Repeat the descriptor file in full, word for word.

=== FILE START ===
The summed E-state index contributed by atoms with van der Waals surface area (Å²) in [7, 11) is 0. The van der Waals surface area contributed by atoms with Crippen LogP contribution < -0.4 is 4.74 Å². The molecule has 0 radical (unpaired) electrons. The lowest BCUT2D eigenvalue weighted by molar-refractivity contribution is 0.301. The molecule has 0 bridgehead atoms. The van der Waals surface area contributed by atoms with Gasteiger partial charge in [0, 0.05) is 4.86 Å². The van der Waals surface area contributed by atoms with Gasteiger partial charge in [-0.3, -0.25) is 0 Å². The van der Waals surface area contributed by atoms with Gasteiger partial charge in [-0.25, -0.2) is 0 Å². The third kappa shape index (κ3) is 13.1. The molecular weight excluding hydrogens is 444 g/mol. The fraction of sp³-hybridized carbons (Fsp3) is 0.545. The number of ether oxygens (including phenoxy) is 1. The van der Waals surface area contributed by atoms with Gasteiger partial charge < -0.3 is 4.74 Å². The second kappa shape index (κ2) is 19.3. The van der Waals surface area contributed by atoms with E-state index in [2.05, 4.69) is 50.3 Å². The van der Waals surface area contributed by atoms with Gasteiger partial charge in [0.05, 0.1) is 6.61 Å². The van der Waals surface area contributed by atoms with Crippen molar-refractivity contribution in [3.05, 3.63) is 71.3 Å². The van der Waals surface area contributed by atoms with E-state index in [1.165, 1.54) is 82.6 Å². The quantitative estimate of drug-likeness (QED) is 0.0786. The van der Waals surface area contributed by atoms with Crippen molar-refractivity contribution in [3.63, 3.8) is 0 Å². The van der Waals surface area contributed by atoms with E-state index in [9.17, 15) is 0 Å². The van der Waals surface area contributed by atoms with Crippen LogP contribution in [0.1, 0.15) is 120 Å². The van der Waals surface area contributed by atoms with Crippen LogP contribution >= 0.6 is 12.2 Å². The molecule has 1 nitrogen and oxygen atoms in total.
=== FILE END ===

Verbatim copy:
The summed E-state index contributed by atoms with van der Waals surface area (Å²) in [7, 11) is 0. The van der Waals surface area contributed by atoms with Crippen LogP contribution < -0.4 is 4.74 Å². The molecule has 0 radical (unpaired) electrons. The lowest BCUT2D eigenvalue weighted by molar-refractivity contribution is 0.301. The molecule has 0 bridgehead atoms. The van der Waals surface area contributed by atoms with Gasteiger partial charge in [0, 0.05) is 4.86 Å². The van der Waals surface area contributed by atoms with Gasteiger partial charge in [-0.3, -0.25) is 0 Å². The van der Waals surface area contributed by atoms with Gasteiger partial charge in [-0.25, -0.2) is 0 Å². The third kappa shape index (κ3) is 13.1. The molecular weight excluding hydrogens is 444 g/mol. The fraction of sp³-hybridized carbons (Fsp3) is 0.545. The number of ether oxygens (including phenoxy) is 1. The van der Waals surface area contributed by atoms with Gasteiger partial charge < -0.3 is 4.74 Å². The second kappa shape index (κ2) is 19.3. The van der Waals surface area contributed by atoms with E-state index in [2.05, 4.69) is 50.3 Å². The van der Waals surface area contributed by atoms with Gasteiger partial charge in [0.05, 0.1) is 6.61 Å². The van der Waals surface area contributed by atoms with Crippen molar-refractivity contribution in [3.05, 3.63) is 71.3 Å². The van der Waals surface area contributed by atoms with E-state index in [1.165, 1.54) is 82.6 Å². The quantitative estimate of drug-likeness (QED) is 0.0786. The van der Waals surface area contributed by atoms with Crippen molar-refractivity contribution in [3.63, 3.8) is 0 Å². The van der Waals surface area contributed by atoms with E-state index in [9.17, 15) is 0 Å². The van der Waals surface area contributed by atoms with Crippen LogP contribution in [0.1, 0.15) is 120 Å². The van der Waals surface area contributed by atoms with Crippen LogP contribution >= 0.6 is 12.2 Å². The molecule has 1 nitrogen and oxygen atoms in total.